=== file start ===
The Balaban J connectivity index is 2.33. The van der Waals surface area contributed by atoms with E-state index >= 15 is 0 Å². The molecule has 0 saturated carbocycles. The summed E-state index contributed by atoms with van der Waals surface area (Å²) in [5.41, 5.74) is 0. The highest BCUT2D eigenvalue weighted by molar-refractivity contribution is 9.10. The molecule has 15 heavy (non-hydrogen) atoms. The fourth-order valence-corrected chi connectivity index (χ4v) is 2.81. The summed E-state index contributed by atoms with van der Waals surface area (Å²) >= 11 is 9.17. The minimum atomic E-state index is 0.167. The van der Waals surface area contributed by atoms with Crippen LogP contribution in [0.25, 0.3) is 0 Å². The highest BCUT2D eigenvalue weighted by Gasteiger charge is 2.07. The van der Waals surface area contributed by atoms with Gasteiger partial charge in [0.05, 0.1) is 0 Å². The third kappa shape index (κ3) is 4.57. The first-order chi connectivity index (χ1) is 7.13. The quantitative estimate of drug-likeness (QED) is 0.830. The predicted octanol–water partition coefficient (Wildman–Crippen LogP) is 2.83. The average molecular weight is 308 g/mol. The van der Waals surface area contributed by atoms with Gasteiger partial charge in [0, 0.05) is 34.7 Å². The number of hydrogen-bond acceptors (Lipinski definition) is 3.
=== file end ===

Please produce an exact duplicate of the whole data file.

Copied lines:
The Balaban J connectivity index is 2.33. The van der Waals surface area contributed by atoms with E-state index >= 15 is 0 Å². The molecule has 0 saturated carbocycles. The summed E-state index contributed by atoms with van der Waals surface area (Å²) in [5.41, 5.74) is 0. The highest BCUT2D eigenvalue weighted by molar-refractivity contribution is 9.10. The molecule has 15 heavy (non-hydrogen) atoms. The fourth-order valence-corrected chi connectivity index (χ4v) is 2.81. The summed E-state index contributed by atoms with van der Waals surface area (Å²) >= 11 is 9.17. The minimum atomic E-state index is 0.167. The van der Waals surface area contributed by atoms with Crippen LogP contribution in [0.25, 0.3) is 0 Å². The highest BCUT2D eigenvalue weighted by Gasteiger charge is 2.07. The van der Waals surface area contributed by atoms with Gasteiger partial charge in [0.05, 0.1) is 0 Å². The third kappa shape index (κ3) is 4.57. The first-order chi connectivity index (χ1) is 7.13. The quantitative estimate of drug-likeness (QED) is 0.830. The predicted octanol–water partition coefficient (Wildman–Crippen LogP) is 2.83. The average molecular weight is 308 g/mol. The van der Waals surface area contributed by atoms with Gasteiger partial charge in [0, 0.05) is 34.7 Å². The number of hydrogen-bond acceptors (Lipinski definition) is 3.